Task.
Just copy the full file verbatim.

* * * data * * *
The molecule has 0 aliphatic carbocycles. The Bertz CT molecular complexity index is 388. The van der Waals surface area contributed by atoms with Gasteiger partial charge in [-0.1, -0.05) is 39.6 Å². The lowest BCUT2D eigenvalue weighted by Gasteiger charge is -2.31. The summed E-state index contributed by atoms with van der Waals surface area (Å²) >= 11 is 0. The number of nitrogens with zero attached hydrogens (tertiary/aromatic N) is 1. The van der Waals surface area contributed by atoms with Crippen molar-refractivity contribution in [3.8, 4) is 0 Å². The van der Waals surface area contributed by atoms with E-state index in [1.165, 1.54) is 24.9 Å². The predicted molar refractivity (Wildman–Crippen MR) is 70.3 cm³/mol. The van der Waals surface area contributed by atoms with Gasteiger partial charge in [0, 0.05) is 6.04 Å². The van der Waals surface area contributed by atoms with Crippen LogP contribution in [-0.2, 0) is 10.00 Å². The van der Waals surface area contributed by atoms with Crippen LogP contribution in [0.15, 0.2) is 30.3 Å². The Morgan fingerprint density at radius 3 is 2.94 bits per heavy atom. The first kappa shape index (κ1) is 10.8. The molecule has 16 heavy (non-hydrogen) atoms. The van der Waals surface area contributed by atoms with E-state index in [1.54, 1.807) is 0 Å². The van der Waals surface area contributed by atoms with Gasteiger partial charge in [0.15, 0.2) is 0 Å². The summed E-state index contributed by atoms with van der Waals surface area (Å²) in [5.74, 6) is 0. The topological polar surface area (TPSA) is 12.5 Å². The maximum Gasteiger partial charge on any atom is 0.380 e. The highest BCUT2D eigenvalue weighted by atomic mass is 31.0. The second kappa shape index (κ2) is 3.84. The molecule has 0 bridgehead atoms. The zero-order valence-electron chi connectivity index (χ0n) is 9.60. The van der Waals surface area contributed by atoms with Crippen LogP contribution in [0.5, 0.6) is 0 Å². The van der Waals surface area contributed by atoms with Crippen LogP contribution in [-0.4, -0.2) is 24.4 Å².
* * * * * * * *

The molecule has 0 aliphatic carbocycles. The Bertz CT molecular complexity index is 388. The van der Waals surface area contributed by atoms with Gasteiger partial charge in [-0.1, -0.05) is 39.6 Å². The lowest BCUT2D eigenvalue weighted by Gasteiger charge is -2.31. The summed E-state index contributed by atoms with van der Waals surface area (Å²) >= 11 is 0. The number of nitrogens with zero attached hydrogens (tertiary/aromatic N) is 1. The van der Waals surface area contributed by atoms with Crippen molar-refractivity contribution in [3.8, 4) is 0 Å². The van der Waals surface area contributed by atoms with E-state index in [1.165, 1.54) is 24.9 Å². The predicted molar refractivity (Wildman–Crippen MR) is 70.3 cm³/mol. The van der Waals surface area contributed by atoms with Gasteiger partial charge in [0, 0.05) is 6.04 Å². The van der Waals surface area contributed by atoms with Crippen LogP contribution in [-0.2, 0) is 10.00 Å². The van der Waals surface area contributed by atoms with Crippen LogP contribution in [0.15, 0.2) is 30.3 Å². The Morgan fingerprint density at radius 3 is 2.94 bits per heavy atom. The first kappa shape index (κ1) is 10.8. The molecule has 16 heavy (non-hydrogen) atoms. The van der Waals surface area contributed by atoms with E-state index in [1.54, 1.807) is 0 Å². The van der Waals surface area contributed by atoms with Gasteiger partial charge in [0.15, 0.2) is 0 Å². The summed E-state index contributed by atoms with van der Waals surface area (Å²) in [5.74, 6) is 0. The topological polar surface area (TPSA) is 12.5 Å². The maximum Gasteiger partial charge on any atom is 0.380 e. The highest BCUT2D eigenvalue weighted by atomic mass is 31.0. The second kappa shape index (κ2) is 3.84. The molecule has 0 bridgehead atoms. The zero-order valence-electron chi connectivity index (χ0n) is 9.60. The van der Waals surface area contributed by atoms with Crippen LogP contribution in [0.5, 0.6) is 0 Å². The van der Waals surface area contributed by atoms with Crippen LogP contribution in [-0.4, -0.2) is 24.4 Å².